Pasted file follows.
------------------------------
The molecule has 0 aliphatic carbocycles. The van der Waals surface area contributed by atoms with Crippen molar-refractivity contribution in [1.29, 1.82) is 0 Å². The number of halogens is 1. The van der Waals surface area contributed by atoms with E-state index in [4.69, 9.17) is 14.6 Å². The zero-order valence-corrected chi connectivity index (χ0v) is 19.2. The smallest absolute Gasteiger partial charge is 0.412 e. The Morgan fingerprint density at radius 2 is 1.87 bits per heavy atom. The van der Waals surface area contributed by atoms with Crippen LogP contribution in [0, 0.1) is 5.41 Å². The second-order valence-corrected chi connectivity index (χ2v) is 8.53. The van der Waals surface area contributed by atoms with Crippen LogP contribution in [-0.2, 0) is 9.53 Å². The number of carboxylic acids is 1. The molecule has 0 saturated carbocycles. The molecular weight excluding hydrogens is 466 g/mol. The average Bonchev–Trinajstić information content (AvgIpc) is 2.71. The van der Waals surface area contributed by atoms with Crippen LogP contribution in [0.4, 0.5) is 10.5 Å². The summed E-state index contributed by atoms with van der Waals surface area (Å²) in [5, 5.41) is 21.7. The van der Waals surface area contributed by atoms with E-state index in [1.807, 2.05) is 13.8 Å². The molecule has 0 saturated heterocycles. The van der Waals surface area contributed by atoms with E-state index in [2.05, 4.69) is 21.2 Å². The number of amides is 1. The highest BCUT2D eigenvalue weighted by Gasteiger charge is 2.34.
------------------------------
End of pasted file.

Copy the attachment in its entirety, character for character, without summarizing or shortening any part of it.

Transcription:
The molecule has 0 aliphatic carbocycles. The van der Waals surface area contributed by atoms with Crippen molar-refractivity contribution in [1.29, 1.82) is 0 Å². The number of halogens is 1. The van der Waals surface area contributed by atoms with E-state index in [4.69, 9.17) is 14.6 Å². The zero-order valence-corrected chi connectivity index (χ0v) is 19.2. The smallest absolute Gasteiger partial charge is 0.412 e. The Morgan fingerprint density at radius 2 is 1.87 bits per heavy atom. The van der Waals surface area contributed by atoms with Crippen LogP contribution in [0, 0.1) is 5.41 Å². The second-order valence-corrected chi connectivity index (χ2v) is 8.53. The van der Waals surface area contributed by atoms with Crippen LogP contribution in [-0.2, 0) is 9.53 Å². The number of carboxylic acids is 1. The molecule has 0 saturated carbocycles. The molecular weight excluding hydrogens is 466 g/mol. The average Bonchev–Trinajstić information content (AvgIpc) is 2.71. The van der Waals surface area contributed by atoms with Crippen LogP contribution in [0.4, 0.5) is 10.5 Å². The summed E-state index contributed by atoms with van der Waals surface area (Å²) in [5, 5.41) is 21.7. The van der Waals surface area contributed by atoms with E-state index in [1.807, 2.05) is 13.8 Å². The molecule has 0 saturated heterocycles. The van der Waals surface area contributed by atoms with E-state index in [2.05, 4.69) is 21.2 Å². The number of amides is 1. The highest BCUT2D eigenvalue weighted by Gasteiger charge is 2.34.